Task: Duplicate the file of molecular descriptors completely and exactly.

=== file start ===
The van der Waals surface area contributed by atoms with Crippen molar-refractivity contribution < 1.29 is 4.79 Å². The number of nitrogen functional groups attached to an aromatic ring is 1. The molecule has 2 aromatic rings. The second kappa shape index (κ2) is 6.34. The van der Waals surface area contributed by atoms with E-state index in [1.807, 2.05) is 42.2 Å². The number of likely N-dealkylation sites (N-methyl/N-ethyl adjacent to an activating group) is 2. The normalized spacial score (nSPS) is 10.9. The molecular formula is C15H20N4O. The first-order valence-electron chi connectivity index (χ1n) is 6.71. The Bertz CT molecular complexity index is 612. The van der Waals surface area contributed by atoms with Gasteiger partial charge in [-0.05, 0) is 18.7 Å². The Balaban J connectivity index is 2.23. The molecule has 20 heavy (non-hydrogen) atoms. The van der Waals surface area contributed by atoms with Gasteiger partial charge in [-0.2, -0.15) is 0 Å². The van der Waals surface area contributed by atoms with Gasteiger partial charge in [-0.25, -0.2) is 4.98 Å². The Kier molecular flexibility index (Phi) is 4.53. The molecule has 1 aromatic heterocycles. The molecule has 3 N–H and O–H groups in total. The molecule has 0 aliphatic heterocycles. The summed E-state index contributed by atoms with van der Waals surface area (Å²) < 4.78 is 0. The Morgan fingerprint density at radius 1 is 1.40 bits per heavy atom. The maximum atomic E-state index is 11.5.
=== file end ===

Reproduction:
The van der Waals surface area contributed by atoms with Crippen molar-refractivity contribution < 1.29 is 4.79 Å². The number of nitrogen functional groups attached to an aromatic ring is 1. The molecule has 2 aromatic rings. The second kappa shape index (κ2) is 6.34. The van der Waals surface area contributed by atoms with E-state index in [1.807, 2.05) is 42.2 Å². The number of likely N-dealkylation sites (N-methyl/N-ethyl adjacent to an activating group) is 2. The normalized spacial score (nSPS) is 10.9. The molecular formula is C15H20N4O. The first-order valence-electron chi connectivity index (χ1n) is 6.71. The Bertz CT molecular complexity index is 612. The van der Waals surface area contributed by atoms with Gasteiger partial charge in [-0.05, 0) is 18.7 Å². The Balaban J connectivity index is 2.23. The molecule has 20 heavy (non-hydrogen) atoms. The van der Waals surface area contributed by atoms with Gasteiger partial charge in [-0.2, -0.15) is 0 Å². The van der Waals surface area contributed by atoms with Gasteiger partial charge in [-0.25, -0.2) is 4.98 Å². The Kier molecular flexibility index (Phi) is 4.53. The molecule has 1 aromatic heterocycles. The molecule has 3 N–H and O–H groups in total. The molecule has 0 aliphatic heterocycles. The summed E-state index contributed by atoms with van der Waals surface area (Å²) < 4.78 is 0. The Morgan fingerprint density at radius 1 is 1.40 bits per heavy atom. The maximum atomic E-state index is 11.5.